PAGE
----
April 30, 2008

bento distractions

I ran across Just Bento, the sister site to Just Hungry (which appears to be back in action and at full force, yay -- i was sad when she went away for so long awhile back), and I've been highly distracted by it of late. I love japanese food, but I am often overwhelmed by lack of recipes and don't cook it at home as much as I would like. The stuff on Just Bento breaks it down and makes it seem much more simple, as I suspect it has been all along.

And reading all that got me all fired up and I cooked a bunch of stuff -- lotus root kinpira, sesame-garlic spinach -- and I went off on a tear to the korean market in town and came back with a bunch of stuff I totally didn't need: magenta eggplant pickles, water-packed wild mushrooms, frozen tamagoyaki.

And that all manifested itself in last night's dinner, consisting of rice, pickles, spinach, kinpira, soft tofu with katsuobushi & scallions & soy plus a bit of the fresh wasabi root I dragged back from Uwajimaya in Seattle, and beef & mushrooms in a soy-mirin glaze. The wasabi didn't really need its own little dishes, but i was rushing a little and didn't think through the plating properly. :)

This was delightful, and just what I felt like eating on a not-quite-warm spring evening. My husband may be of chinese origin, but i get no complaints about japanese dinners, heh. And this is the bento I made as I put away the leftovers:

Yay, bento!

PS: recipes for this stuff are in my head, which perhaps is why it all felt so much easier.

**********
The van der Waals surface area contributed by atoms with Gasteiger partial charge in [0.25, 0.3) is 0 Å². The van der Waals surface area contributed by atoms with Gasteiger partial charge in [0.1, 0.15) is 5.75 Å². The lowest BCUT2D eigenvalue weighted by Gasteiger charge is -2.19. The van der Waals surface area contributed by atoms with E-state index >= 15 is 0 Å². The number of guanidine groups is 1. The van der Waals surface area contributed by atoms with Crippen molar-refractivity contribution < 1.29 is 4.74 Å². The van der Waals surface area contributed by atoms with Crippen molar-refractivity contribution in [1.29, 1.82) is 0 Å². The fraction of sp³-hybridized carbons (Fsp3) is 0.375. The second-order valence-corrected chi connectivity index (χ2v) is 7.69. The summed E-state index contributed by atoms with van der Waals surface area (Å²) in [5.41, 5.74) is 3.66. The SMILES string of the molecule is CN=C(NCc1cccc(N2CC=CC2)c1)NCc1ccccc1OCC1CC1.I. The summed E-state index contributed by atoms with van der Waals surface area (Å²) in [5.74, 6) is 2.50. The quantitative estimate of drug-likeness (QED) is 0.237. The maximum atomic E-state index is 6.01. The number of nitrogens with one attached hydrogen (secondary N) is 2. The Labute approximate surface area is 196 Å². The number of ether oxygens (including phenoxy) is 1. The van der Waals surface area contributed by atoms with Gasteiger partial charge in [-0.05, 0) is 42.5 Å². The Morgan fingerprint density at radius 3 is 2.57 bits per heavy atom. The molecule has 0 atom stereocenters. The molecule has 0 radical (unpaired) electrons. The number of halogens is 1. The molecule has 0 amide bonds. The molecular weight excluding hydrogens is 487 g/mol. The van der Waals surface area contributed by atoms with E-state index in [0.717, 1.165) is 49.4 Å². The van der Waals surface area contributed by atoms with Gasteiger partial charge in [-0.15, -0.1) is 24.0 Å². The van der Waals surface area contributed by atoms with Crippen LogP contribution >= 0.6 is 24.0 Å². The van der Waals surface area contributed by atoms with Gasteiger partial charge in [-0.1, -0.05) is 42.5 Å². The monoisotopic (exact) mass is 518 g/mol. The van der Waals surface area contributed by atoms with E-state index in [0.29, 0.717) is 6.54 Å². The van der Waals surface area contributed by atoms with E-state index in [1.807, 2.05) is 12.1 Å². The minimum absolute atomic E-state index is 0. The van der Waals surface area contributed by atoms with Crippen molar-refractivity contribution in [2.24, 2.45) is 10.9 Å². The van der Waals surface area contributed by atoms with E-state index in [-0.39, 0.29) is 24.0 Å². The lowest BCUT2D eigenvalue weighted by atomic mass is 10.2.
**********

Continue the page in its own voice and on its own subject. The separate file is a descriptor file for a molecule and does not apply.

spinach: wilt baby spinach either in water or in a pan with the wash-water clinging, then squeeze out as much as you can. chop with a knife, then mix in a clove or two of fresh minced garlic (you can mush it together with some salt if you didn't salt the cooking spinach and you want it less chunky), a teaspoon or so of sugar, and a li'l splash of toasted sesame oil. a dash of soy sauce is ok too, if it needs salt. mix together, keep in fridge. good with japanese or korean dinners - this is technically a korean recipe.

kinpira: buy a package of sliced lotus root or burdock, drain off the water, and put into a skillet with a bit of hot peanut oil. coat the veg a bit, then add braising liquid -- soy sauce, sake, mirin, more or less equal amounts but in whatever proportions you like. I go a little heavy to the mirin, since i don't add sugar and this recipe had no sweetening carrot in it. braise covered until things start looking brown - you can flip them around so all sides get equally brown, and add liquid if you don't think they're done enough yet. take the lid off at the end to evaporate the last of the liquid. lotus root stays crunchy, so what you're looking for is depth of flavor and color, and absence of liquid. at the end sprinkle with shichimi togarashi (blend of sesame seeds, seaweed & hot peppers, mmmm). this time i added some chili flakes to the braising step, to see if that would give a deeper layer of hot aside from the surface heat of the shichimi togarashi sprinkle, which it did... i got this idea from the kinpira gobo i had at Maneki in Seattle which had no sprinkle at all but packed a hell of a wallop.

tofu: get a block of soft tofu and stick it in a bowl. pour over some soy sauce. when ready to serve, sprinkle over some chopped scallion and shredded katsuobushi (bonito flakes that you buy preshredded in packets). offer wasabi if you like -- it's non-traditional, but we both thought it added something nice to the flavor combo.

beef-n-shrooms: buy a bag of mixed mushrooms (or get fresh), and a sirloin tip. cut the sirloin tip up small and marinate in soy sauce & mirin for 10-30 mins as you make the rest of dinner. heat skillet to hot with some peanut oil, then add the meat, stir a bit (watch out for spattering if you are too lazy to drain it properly like i am), then add the mushrooms. dump in the rest of the marinade and cook till everything is cooked through. if you want thicker sauce, add a tsp or so of cornstarch at the very end.

Posted by foodnerd at April 30, 2008 05:31 PM
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